A bull shark
A bull shark, but not the possible shark in question.Alessandro Cere/Getty Images
  • A shark is seen in a flooded Florida backyard in a video that has been viewed more than one million times.

  • People were skeptical if the video was real.

  • The video's authenticity was confirmed by the AP.

After Hurricane Ian wreaked havoc in southwest Florida, a sea creature flopped in a backyard.

A decade of previous "hurricane shark" hoaxes where people edited sharks onto flooded highways and subway stations made people doubt the video was real.

The Associated Press analyzed the video and confirmed that it was not doctored, and that it was taken as Ian made his way through Florida.

The Florida resident who took the video said it looked like a fish. All my friends are like, "It's like a shark, man!""

—Brad Habuda (@BradHabuda) September 28, 2022

Cameratta estimated the marine animal to be four feet in length and swam from the ocean to a nearby retention pond. By the time he took the video, the pond was full of water from the flooding caused by the storm.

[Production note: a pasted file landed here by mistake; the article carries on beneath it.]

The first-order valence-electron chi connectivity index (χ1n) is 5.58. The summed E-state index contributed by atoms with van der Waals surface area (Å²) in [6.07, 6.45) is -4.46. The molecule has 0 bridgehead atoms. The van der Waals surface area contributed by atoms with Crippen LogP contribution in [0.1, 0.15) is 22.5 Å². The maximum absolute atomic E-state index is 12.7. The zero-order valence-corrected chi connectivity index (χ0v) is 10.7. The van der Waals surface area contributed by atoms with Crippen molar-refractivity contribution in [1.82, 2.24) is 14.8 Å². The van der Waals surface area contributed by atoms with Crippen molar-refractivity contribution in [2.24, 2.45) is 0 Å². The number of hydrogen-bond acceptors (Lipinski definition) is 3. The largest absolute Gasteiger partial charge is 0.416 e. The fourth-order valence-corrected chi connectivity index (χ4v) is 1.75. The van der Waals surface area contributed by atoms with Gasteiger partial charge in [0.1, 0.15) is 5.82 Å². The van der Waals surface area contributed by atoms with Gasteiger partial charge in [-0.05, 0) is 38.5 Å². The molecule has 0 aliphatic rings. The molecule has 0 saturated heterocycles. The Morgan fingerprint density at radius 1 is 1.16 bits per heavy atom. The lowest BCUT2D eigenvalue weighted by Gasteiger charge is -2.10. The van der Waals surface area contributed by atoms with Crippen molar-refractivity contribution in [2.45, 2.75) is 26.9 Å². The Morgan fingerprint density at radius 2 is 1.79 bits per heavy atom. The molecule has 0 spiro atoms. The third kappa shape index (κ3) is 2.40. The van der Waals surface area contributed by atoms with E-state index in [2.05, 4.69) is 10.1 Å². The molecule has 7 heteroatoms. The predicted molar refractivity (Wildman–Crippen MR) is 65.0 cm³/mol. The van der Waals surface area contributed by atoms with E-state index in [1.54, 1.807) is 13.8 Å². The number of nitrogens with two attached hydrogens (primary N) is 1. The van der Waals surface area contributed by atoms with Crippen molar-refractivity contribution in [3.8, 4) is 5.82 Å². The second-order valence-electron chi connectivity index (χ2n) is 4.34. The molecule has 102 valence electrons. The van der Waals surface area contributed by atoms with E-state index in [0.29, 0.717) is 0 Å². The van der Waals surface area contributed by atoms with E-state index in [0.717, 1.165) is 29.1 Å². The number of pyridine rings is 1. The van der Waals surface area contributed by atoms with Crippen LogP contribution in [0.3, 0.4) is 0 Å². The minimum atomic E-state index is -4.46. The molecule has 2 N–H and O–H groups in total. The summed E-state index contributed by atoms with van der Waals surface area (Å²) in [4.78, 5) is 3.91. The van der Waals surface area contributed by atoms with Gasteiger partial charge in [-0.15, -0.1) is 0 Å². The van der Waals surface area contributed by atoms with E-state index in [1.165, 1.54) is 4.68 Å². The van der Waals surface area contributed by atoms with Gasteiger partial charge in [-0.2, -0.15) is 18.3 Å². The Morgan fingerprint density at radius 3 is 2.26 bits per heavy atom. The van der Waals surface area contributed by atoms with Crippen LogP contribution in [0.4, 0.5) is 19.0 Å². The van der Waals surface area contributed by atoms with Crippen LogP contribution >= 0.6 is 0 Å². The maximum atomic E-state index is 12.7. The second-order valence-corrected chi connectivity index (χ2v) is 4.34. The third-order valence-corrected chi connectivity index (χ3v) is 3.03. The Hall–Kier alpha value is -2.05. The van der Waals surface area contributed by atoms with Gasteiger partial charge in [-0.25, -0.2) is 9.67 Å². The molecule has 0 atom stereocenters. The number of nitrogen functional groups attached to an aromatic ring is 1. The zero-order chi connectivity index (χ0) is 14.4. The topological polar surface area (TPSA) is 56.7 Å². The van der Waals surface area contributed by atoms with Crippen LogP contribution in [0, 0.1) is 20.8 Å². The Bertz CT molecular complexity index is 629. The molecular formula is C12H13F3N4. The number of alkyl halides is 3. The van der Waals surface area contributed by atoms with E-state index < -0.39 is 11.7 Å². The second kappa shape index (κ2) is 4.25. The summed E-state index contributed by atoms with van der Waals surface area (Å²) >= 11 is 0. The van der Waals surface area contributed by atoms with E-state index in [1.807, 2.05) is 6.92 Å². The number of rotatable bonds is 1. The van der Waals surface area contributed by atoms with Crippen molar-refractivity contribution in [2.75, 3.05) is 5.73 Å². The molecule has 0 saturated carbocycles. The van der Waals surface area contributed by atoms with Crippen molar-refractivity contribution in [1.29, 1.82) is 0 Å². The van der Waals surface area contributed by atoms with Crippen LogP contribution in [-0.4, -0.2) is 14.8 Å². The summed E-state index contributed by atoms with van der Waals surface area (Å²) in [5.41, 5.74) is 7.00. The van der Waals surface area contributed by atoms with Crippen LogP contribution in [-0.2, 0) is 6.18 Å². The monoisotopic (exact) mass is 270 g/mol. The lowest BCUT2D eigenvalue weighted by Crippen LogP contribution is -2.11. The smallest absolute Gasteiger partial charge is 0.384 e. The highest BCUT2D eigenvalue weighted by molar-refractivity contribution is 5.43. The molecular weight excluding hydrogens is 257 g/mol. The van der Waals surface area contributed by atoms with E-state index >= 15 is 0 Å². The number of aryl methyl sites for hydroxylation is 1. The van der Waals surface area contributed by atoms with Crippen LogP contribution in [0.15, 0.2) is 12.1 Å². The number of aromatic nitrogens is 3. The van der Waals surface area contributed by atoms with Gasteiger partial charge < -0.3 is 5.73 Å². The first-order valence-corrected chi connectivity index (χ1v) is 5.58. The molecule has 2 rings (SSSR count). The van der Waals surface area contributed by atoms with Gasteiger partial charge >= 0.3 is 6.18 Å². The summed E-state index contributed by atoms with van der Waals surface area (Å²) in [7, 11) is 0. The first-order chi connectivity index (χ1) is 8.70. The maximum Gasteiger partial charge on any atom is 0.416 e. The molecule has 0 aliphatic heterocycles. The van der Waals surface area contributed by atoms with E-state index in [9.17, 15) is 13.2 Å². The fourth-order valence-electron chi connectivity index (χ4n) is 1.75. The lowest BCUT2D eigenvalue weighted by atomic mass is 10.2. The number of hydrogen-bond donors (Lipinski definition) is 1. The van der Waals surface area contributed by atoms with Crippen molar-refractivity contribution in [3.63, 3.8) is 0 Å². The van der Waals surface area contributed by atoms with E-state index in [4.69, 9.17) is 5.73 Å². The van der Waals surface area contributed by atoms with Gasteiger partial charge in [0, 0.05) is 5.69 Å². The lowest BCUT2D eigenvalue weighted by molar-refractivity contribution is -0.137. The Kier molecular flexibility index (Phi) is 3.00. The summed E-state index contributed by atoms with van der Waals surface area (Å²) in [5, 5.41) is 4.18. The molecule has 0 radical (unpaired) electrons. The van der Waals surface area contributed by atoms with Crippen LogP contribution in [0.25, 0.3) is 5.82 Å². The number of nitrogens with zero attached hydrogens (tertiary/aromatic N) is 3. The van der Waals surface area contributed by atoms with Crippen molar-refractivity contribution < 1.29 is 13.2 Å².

George, the former director of the Florida Museum of Natural History's shark program, told the AP that the animal appeared to be a shark, even though experts are hesitant to call it one.

Young bull sharks can be seen in videos in FL water bodies connected to the sea such as coastal canals and ponds. It is likely that this shark was swept shoreward with the rising seas.

The experts weren't sure if the animal was a shark or not. The director of the shark program at the University of Miami told the Associated Press that it was difficult to tell if the video was real.

She told the AP in an email that it made sense from a flooding perspective. How would a shark travel from the Gulf of Mexico to a pond?

The shark was compelled to swim up the creek to the retention pond because of the change in barometric pressure.

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